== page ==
When photographer Peggy Kelsey left Austin for Afghanistan, she feared that she wouldn’t find any women willing to talk with her, and be photographed. “The opposite turned out to be true,” she recalls in the resulting book, Gathering Strength: Conversations with Afghan Women.
“Many women were eager to share their experiences and didn’t mind having their pictures taken. I began to see that especially for uneducated, impoverished women, having a Westerner come all the way to Afghanistan to listen to them and acknowledge their pain and difficulties could be empowering, affirming, and healing.”
Here’s an excerpt from Peggy’s remarkable new book:
Peggy Kelsey: What prompted you to start your own business?
Muzhgan: It was my dream to be a business owner. Since childhood, I was always trying to be the leader of the other children and later became the leader in my office. I never wanted to work under someone else. I prefer to work by myself and for myself. That’s why business was the only thing I could do.
Peggy: Did your family encourage you and your dream?
Muzhgan: Yes, of course. My family always told me, “If you want to do business, then you must not wait. You can start now, anytime you want.” So I started my first business in 2003 when I was 18.
Najia: I wanted to be a businesswoman and had an idea for a business, but little knowledge about how to start. I studied business administration at Kabul University, then got another chance with the 10,000 Women program at American University, so I went there to learn. That program helped me a lot. Now I know how to make a business plan and market my product.
Peggy: What inspired you to create a business?
Kubra Z: I became a member of AWBC (Afghan Women’s Business Council) in 2003 and then decided to start a business association of Herati women. I had my first business experience in an AWBC workshop with UN Habitat and there I learned how to start my own business. After some time, I got the idea to start a small association to encourage Herati women who already have their own businesses to expand.
Habbiba: I had a position in the government and a really nice life here in Afghanistan. But when the mujahidin took over, it became very dangerous for anyone who had worked for the communists, so we had to leave. We left Afghanistan suddenly and could take hardly anything with us. In Pakistan, our only alternative was to move into a tent in a refugee camp. I had always been interested in business, but it became a matter of survival there. I had to do something to make our life better so we could get out of our tent. I asked the people in the camp what they needed. They wanted things like candles, soap, and sugar, so I went to the bazaar and brought those things back to the tents to sell. There were some Afghans who had brought their cows and chickens and would make butter and cheese that they sold in the market. When I first started this business I made 100 Pakistani rupees and later 1000. Within six months, I was able to move my family out of our tent to live in a house in Peshawar. Through this experience I slowly, slowly got to know more about business and what makes it successful.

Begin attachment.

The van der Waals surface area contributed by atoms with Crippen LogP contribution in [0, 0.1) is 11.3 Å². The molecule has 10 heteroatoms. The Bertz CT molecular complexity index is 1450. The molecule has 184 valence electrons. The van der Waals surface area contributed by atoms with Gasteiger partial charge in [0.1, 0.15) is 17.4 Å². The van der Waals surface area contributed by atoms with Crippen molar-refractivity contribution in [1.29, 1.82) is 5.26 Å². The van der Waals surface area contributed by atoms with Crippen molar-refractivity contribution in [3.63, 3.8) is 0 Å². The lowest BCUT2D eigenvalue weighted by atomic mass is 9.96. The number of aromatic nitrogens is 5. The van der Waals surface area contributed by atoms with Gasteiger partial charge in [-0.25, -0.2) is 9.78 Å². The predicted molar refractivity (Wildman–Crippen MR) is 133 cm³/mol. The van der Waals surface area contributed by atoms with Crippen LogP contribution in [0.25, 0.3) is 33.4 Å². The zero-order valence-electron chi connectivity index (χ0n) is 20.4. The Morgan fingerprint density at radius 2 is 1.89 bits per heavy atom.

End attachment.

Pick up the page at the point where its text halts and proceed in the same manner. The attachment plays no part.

Unfortunately, there are many uneducated women here
that have to put up with nobody listening to them,
and they’re not strong enough
to talk about their problems.“
Peggy: What has your employment meant to you and your family?
Najia (in 2010): My husband respects me, especially after I told him that I am not a woman who will blindly follow what he or my family says. I will listen to them and then I will decide. I know and understand my rights under Islam and Afghan law. My husband’s family knows that I am working at a high level with the government. If I were undereducated, nobody would listen to me. Unfortunately, there are many uneducated women here that have to put up with nobody listening to them, and they’re not strong enough to talk about their problems.
Peggy: You are so resolute. What gave you your courage, what made you so strong?
Najia: I think I learned a lot from my situation and from society. I grew up without men. My father died when I was four. Because I have no brothers, my mother made me go to the bazaar to buy what we needed. I was the youngest child, and if my teenage sisters went out of the house, people would think they were not good. I always had to stand up for myself, so I learned to be very strong.
Peggy: Do you have any advice for your (future) daughters?
Rahela: One of my daughters and my son are in school and I’m trying to provide them with equal opportunities. My daughter is very strong even though she’s only in the third grade. Sometimes I ask her to do something at home and she tells me, “I will, but my brother should do it, too.” And her brother agrees.
Muzhgan: If my daughter wanted to become a businesswoman, I would advise her to fully understand business, the Afghan market, and computers. It would also be important for her to get financial as well as human support. Then she could be successful.
Habbiba: I tell all children, including my daughter, to get a good education so they can work and help the family.
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